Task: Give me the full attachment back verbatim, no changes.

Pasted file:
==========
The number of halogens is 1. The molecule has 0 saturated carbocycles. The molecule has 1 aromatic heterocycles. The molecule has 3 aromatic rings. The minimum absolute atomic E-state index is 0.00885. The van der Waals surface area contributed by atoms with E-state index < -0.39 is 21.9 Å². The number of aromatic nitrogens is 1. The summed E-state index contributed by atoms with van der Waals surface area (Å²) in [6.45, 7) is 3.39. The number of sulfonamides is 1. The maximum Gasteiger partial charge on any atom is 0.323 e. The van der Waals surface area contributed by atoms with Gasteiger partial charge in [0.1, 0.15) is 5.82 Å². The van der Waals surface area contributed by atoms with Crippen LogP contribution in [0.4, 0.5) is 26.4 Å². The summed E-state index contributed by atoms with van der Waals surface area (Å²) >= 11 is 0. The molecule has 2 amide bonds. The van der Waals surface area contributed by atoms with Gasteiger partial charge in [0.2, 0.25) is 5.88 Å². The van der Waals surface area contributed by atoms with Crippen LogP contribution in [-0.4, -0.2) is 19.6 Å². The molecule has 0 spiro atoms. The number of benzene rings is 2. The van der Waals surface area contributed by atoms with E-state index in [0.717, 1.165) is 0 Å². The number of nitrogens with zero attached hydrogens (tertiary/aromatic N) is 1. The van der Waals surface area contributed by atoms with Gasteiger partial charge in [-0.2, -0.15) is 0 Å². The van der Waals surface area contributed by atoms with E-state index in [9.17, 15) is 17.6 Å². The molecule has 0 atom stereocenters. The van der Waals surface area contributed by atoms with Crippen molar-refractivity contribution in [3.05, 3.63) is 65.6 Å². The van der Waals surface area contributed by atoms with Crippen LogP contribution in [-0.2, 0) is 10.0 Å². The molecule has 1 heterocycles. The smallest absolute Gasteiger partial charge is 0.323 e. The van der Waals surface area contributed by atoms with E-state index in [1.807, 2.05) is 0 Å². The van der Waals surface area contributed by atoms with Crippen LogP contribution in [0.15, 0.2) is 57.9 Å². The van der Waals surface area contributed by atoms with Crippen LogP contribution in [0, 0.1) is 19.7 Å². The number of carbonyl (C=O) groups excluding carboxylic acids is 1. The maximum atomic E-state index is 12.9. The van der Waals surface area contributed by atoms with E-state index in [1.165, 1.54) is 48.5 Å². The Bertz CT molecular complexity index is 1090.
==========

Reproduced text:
The number of halogens is 1. The molecule has 0 saturated carbocycles. The molecule has 1 aromatic heterocycles. The molecule has 3 aromatic rings. The minimum absolute atomic E-state index is 0.00885. The van der Waals surface area contributed by atoms with E-state index < -0.39 is 21.9 Å². The number of aromatic nitrogens is 1. The summed E-state index contributed by atoms with van der Waals surface area (Å²) in [6.45, 7) is 3.39. The number of sulfonamides is 1. The maximum Gasteiger partial charge on any atom is 0.323 e. The van der Waals surface area contributed by atoms with Gasteiger partial charge in [0.1, 0.15) is 5.82 Å². The van der Waals surface area contributed by atoms with Crippen LogP contribution in [0.4, 0.5) is 26.4 Å². The summed E-state index contributed by atoms with van der Waals surface area (Å²) >= 11 is 0. The molecule has 2 amide bonds. The van der Waals surface area contributed by atoms with Gasteiger partial charge in [0.2, 0.25) is 5.88 Å². The van der Waals surface area contributed by atoms with Crippen LogP contribution in [-0.4, -0.2) is 19.6 Å². The molecule has 0 spiro atoms. The number of benzene rings is 2. The van der Waals surface area contributed by atoms with E-state index in [0.717, 1.165) is 0 Å². The number of nitrogens with zero attached hydrogens (tertiary/aromatic N) is 1. The van der Waals surface area contributed by atoms with Gasteiger partial charge in [-0.2, -0.15) is 0 Å². The van der Waals surface area contributed by atoms with E-state index in [9.17, 15) is 17.6 Å². The molecule has 0 atom stereocenters. The van der Waals surface area contributed by atoms with Crippen molar-refractivity contribution in [3.05, 3.63) is 65.6 Å². The van der Waals surface area contributed by atoms with Crippen LogP contribution in [-0.2, 0) is 10.0 Å². The molecule has 1 heterocycles. The smallest absolute Gasteiger partial charge is 0.323 e. The van der Waals surface area contributed by atoms with E-state index in [1.807, 2.05) is 0 Å². The van der Waals surface area contributed by atoms with Crippen LogP contribution in [0.15, 0.2) is 57.9 Å². The van der Waals surface area contributed by atoms with Crippen LogP contribution in [0, 0.1) is 19.7 Å². The number of carbonyl (C=O) groups excluding carboxylic acids is 1. The maximum atomic E-state index is 12.9. The van der Waals surface area contributed by atoms with E-state index in [1.165, 1.54) is 48.5 Å². The Bertz CT molecular complexity index is 1090.